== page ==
Introduction of a facilitating methodology for the effective dissemination of communications through the utilisation of the internetNovember 01, 2002
Er no, better make that
Do you want to write good web copy?
Attend an internet marketing conference these days and there is a very good chance you will hear a presentation on writing for the web. You prick up your ears. “Ooh! This could be good,” you say. And it often is. But what the guru advises turns out not to be so very different from what the greats of advertising and direct marketing copywriting have been saying for the last 100 years or so.
The guru will take as his (or, less frequently, her) whipping boy a piece of cloddy, hubristic advertising copy – for a sports car, perhaps. “This,” they intone, “just won’t wash on the web.”
Well, I’m sorry, but it didn’t wash in print either. It’s just that it was quite hard to tell. Now, though, with the ease and convenience of email and the web, customers can and do respond to companies’ marketing messages. They do it directly, by emailing, or indirectly, by posting on message boards, chat rooms and user groups.
And now, those same companies are waking up to the fact that boastful, self-aggrandising, irrelevant copy is of no interest to their customers (the board quite often like it, though). Which brings us back to the question in hand. What is good web copywriting?
It turns out that good web copy is much the same as good direct marketing copy. Or, for that matter, good essays, love letters, or notes for the milkman. Let me give you three simple rules that help:
1 Be concise
It’s generally – no, make that always – a good idea to say what you have to say in as few words as possible. People on the internet are busy. (Duh! Like they weren’t before?) But saying it in ten words not 20 saves more than time. It also saves misunderstanding caused by wooliness and wordiness.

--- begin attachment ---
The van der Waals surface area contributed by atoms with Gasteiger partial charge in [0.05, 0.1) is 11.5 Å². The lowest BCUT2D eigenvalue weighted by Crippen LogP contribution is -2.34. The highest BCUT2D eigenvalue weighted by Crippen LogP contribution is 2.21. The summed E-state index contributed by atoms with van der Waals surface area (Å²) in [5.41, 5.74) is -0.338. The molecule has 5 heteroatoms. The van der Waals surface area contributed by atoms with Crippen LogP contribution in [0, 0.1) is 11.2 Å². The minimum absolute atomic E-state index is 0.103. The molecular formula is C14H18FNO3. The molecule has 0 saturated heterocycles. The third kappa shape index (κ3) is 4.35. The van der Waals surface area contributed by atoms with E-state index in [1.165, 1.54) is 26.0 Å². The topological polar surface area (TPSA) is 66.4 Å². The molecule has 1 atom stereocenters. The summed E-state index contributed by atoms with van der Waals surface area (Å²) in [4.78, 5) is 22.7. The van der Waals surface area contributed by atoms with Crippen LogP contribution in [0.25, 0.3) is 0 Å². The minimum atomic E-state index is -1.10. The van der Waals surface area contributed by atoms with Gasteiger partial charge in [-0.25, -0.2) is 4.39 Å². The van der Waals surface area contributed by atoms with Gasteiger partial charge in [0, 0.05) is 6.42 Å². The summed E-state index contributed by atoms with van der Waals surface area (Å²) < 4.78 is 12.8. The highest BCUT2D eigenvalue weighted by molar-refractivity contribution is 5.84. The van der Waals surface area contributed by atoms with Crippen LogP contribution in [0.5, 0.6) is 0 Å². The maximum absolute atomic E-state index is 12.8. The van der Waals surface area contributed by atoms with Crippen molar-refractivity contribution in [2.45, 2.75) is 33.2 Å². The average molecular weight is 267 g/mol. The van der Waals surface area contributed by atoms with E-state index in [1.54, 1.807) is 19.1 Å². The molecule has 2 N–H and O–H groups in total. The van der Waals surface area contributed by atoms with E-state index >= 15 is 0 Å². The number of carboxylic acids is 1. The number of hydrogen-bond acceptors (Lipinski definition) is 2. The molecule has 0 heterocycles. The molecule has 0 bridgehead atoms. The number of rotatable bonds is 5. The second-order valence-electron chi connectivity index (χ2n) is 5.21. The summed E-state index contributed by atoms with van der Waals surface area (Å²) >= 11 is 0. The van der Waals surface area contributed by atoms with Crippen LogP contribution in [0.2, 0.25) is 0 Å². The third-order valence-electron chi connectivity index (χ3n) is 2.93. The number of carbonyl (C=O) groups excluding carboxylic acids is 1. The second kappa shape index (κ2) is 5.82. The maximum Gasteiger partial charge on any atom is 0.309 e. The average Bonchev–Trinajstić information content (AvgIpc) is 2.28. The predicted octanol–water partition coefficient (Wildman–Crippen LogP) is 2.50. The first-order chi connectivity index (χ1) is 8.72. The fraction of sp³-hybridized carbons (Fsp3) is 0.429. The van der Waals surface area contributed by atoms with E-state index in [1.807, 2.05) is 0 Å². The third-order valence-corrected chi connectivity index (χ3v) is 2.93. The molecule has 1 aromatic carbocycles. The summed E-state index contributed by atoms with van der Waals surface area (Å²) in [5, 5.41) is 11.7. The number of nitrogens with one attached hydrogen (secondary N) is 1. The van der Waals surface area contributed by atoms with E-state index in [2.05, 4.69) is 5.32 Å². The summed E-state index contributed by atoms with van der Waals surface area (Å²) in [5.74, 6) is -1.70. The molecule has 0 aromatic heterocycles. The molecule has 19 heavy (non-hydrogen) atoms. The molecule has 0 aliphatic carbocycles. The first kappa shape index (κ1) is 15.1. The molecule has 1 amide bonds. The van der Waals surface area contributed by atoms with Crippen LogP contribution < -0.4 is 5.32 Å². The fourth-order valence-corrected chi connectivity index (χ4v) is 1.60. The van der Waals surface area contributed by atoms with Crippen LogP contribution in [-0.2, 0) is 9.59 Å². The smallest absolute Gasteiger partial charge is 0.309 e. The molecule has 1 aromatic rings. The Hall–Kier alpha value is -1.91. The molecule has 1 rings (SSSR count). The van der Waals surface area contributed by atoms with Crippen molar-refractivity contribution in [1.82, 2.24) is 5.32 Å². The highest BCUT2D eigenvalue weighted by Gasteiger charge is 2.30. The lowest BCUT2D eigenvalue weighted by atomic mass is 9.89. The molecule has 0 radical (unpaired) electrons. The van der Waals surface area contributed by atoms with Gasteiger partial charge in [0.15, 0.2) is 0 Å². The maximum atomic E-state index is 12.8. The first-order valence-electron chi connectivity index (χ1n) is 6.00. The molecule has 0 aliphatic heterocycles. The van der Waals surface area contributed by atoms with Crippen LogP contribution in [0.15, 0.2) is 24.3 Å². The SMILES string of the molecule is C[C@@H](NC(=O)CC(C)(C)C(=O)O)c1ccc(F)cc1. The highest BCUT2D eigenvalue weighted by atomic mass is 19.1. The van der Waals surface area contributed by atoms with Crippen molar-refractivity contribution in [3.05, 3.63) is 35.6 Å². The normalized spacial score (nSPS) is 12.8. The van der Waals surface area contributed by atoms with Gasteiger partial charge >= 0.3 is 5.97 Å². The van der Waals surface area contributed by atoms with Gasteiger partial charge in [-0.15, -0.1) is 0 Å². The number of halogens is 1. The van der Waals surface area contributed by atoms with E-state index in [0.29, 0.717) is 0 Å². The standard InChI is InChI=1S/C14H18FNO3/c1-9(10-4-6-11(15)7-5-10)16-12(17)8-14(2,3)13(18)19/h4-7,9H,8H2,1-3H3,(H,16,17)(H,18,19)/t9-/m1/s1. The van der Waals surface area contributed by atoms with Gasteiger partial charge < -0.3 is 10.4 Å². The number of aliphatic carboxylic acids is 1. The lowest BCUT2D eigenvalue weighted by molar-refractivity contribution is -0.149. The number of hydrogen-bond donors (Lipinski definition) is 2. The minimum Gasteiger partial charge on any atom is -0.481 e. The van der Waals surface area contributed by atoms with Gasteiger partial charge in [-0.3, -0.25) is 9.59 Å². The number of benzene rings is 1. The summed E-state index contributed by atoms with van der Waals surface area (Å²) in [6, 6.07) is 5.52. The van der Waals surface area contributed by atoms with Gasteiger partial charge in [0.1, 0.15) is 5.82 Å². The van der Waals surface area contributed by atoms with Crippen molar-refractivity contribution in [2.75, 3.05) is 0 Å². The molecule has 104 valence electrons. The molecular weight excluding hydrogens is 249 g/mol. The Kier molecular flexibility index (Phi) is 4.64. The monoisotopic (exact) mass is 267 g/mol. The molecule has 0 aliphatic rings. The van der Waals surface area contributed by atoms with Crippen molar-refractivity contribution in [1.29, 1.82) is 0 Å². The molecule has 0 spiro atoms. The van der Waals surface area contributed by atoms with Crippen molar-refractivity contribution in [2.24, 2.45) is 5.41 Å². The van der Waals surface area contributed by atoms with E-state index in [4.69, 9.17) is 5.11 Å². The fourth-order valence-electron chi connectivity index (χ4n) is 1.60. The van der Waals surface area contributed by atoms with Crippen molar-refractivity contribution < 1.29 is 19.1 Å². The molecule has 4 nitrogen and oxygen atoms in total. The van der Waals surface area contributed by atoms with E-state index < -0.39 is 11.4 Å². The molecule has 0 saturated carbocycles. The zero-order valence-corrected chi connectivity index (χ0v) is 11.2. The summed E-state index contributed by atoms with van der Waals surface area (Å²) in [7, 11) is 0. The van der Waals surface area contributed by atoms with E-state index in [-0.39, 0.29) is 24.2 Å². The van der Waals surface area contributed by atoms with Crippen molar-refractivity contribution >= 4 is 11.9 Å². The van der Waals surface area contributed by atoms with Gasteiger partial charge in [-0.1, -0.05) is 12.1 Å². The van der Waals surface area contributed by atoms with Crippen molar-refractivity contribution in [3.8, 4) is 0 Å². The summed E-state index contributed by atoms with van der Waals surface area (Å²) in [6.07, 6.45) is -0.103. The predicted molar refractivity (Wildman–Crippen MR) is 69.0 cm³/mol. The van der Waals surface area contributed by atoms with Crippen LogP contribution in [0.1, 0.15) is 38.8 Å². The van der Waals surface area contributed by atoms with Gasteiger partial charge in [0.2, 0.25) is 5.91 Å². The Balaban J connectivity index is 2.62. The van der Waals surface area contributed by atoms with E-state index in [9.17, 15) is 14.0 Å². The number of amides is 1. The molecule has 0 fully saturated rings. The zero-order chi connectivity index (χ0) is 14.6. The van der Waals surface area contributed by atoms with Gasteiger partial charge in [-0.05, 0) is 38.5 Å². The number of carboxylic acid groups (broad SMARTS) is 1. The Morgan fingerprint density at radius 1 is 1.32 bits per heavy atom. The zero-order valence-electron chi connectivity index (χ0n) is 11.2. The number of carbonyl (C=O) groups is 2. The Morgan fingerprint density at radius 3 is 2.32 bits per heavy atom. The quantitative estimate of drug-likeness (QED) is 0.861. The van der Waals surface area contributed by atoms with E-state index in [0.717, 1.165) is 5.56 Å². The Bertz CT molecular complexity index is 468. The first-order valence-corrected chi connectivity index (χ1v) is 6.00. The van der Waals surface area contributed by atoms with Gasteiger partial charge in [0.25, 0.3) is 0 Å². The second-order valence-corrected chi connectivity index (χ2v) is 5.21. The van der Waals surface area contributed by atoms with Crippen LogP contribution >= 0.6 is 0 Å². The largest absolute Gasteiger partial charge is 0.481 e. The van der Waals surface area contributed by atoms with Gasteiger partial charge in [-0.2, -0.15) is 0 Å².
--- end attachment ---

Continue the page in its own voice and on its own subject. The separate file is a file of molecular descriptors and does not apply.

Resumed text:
2 Talk in your reader’s language
People generally speak in plain English (the ones who speak English at all, I mean). They tend to say ‘help’, not ‘facilitate’, ‘spread’, not ‘disseminate’, ‘we want’, rather than ‘it is our intention to secure the strategic objective of’…
And even if they don’t, be aware that their reasons for speaking jargon rarely have much to do with making their meaning clear. Your job, on the other hand, is ONLY concerned with clear communications.
3 Be personal
Just one thing to say here. Never, ever write ‘some of you’ on a web page (or in an email). Yes, more than one person will visit the page. More than one might even be reading it at the same time. But not as far as they’re concerned. From the reader’s perspective (the only one that counts), they are THE reader. So talk to them one-to-one. Always.
This month’s message
Writing for the web IS different. But it’s different from bad offline writing, not offline writing in itself. The best direct marketing copy will work on the web, but it needs editing skilfully. You also need to understand how hypertext works (not technically, but linguistically and conceptually). But that’s another story.